Pi written out on a blackboard

Cambridge scientists are today launching a search to find people who have exceptional memory, as they attempt to understand why some people are much better at remembering than others.

Memory is one of the best understood psychological processes in terms of brain networks and yet we still don’t really know why some people have exceptional memories

Jon Simons

Anyone who believes they have an exceptional memory is invited to take an online survey and memory test. Based on their performance, some people will be invited to Cambridge to have a brain scan so that the origins of exceptional memory can be explored in detail.

The team will also be exploring whether people who are autistic or neurodiverse are more likely to have an exceptional memory.

It’s long been known that people differ in their memory ability, with some having seemingly infinite memory. For example, essayist and writer Daniel Tammet, who the Cambridge team have worked with previously, set the European record in 2004 for reciting the number pi from memory after recalling it to 22,514 digits. He is both autistic and has synaesthesia, where the senses are interconnected, which may go some way to explaining his talents.

Professor Jon Simons from the Department of Psychology at the University of Cambridge said: “Memory is one of the best understood psychological processes in terms of brain networks and yet we still don’t really know why some people have exceptional memories. That’s why we’re inviting people to take part in our study.”

Professor Sir Simon Baron-Cohen, Director of the Autism Research Centre at Cambridge University, and lead investigator of the study, said: “You don’t need to have won any competitions to take part or to consider yourself neurodiverse – and you certainly don’t need to be able to recite pi to 22,000 digits! We’re looking for anyone who thinks they might be a ‘super memoriser’ to try out our memory tests.”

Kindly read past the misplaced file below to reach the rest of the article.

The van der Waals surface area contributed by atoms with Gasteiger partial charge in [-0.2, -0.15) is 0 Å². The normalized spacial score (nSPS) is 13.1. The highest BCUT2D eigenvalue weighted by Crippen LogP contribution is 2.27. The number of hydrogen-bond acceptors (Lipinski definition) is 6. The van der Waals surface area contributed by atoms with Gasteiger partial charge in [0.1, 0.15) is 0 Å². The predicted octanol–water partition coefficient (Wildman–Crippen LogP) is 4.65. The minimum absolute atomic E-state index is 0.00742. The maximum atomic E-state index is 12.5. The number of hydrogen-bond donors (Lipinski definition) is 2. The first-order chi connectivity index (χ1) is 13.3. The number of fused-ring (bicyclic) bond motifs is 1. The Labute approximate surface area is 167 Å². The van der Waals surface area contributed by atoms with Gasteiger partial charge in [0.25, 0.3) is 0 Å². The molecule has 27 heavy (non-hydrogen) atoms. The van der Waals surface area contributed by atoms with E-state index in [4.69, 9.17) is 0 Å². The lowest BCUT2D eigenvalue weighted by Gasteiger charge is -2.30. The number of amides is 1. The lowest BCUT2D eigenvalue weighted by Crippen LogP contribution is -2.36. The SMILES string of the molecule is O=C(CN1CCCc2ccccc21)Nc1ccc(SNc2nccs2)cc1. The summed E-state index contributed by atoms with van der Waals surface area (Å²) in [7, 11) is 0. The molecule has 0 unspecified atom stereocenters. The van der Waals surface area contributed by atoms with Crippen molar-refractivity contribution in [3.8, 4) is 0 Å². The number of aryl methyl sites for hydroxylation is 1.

Anyone who wants to take part will need to take three brief online memory tests, such as memorising a phone number or patterns on a chess board. Anyone who scores highly on one or more of these tests could be invited to come to Cambridge for a brain scan using an MRI scanner. All expenses will be paid.

The Cambridge scientists want to know whether the brains of people who have exceptional memory show differences in how they are structured or how they function compared to those who do not: in short, how do they achieve their remarkable feats of memory? The team also want to investigate if autism gives rise to a greater likelihood of exceptional memory.

Dr Carrie Allison, also from the Autism Research Centre, added: “We hope that people will enjoy taking part in this study, and in the process contribute to helping us understand more about memory and whether exceptional memory is related to autism. For decades, autism research has focused on disability, but this study is a wonderful opportunity to focus on strengths.”

To take part you must be between the ages of 16 and 60 years old.

Take the survey and memory tests here

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